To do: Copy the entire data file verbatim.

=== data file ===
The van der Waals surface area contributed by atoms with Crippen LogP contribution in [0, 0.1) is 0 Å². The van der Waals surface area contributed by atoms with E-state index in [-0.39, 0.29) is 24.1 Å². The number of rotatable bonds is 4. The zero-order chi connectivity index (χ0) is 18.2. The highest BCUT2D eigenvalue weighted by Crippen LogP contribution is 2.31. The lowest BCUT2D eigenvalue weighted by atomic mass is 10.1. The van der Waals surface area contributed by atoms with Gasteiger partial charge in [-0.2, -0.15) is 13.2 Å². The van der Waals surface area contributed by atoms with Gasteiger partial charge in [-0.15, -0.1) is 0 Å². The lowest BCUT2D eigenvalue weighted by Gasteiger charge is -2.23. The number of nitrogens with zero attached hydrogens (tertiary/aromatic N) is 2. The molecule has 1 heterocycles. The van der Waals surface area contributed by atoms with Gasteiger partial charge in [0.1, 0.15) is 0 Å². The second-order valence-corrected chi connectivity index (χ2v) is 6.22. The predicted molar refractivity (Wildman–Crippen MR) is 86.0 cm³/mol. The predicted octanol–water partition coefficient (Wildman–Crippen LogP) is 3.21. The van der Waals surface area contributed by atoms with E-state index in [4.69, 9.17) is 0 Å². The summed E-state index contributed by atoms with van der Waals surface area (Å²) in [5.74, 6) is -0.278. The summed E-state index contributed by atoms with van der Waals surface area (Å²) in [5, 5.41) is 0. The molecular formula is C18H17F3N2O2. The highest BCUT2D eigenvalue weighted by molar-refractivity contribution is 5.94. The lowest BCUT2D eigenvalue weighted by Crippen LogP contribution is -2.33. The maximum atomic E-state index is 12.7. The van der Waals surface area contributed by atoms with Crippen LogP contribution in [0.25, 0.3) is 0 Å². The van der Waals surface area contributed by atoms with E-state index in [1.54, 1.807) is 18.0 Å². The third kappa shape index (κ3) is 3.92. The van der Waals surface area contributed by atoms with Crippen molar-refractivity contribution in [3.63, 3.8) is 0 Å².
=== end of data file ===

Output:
The van der Waals surface area contributed by atoms with Crippen LogP contribution in [0, 0.1) is 0 Å². The van der Waals surface area contributed by atoms with E-state index in [-0.39, 0.29) is 24.1 Å². The number of rotatable bonds is 4. The zero-order chi connectivity index (χ0) is 18.2. The highest BCUT2D eigenvalue weighted by Crippen LogP contribution is 2.31. The lowest BCUT2D eigenvalue weighted by atomic mass is 10.1. The van der Waals surface area contributed by atoms with Gasteiger partial charge in [-0.2, -0.15) is 13.2 Å². The van der Waals surface area contributed by atoms with Gasteiger partial charge in [-0.15, -0.1) is 0 Å². The lowest BCUT2D eigenvalue weighted by Gasteiger charge is -2.23. The number of nitrogens with zero attached hydrogens (tertiary/aromatic N) is 2. The molecule has 1 heterocycles. The van der Waals surface area contributed by atoms with Gasteiger partial charge in [0.1, 0.15) is 0 Å². The second-order valence-corrected chi connectivity index (χ2v) is 6.22. The predicted molar refractivity (Wildman–Crippen MR) is 86.0 cm³/mol. The predicted octanol–water partition coefficient (Wildman–Crippen LogP) is 3.21. The van der Waals surface area contributed by atoms with E-state index in [4.69, 9.17) is 0 Å². The summed E-state index contributed by atoms with van der Waals surface area (Å²) in [5.74, 6) is -0.278. The summed E-state index contributed by atoms with van der Waals surface area (Å²) in [5, 5.41) is 0. The molecular formula is C18H17F3N2O2. The highest BCUT2D eigenvalue weighted by molar-refractivity contribution is 5.94. The lowest BCUT2D eigenvalue weighted by Crippen LogP contribution is -2.33. The maximum atomic E-state index is 12.7. The van der Waals surface area contributed by atoms with Crippen LogP contribution in [0.25, 0.3) is 0 Å². The van der Waals surface area contributed by atoms with E-state index in [1.54, 1.807) is 18.0 Å². The third kappa shape index (κ3) is 3.92. The van der Waals surface area contributed by atoms with Crippen molar-refractivity contribution in [3.63, 3.8) is 0 Å².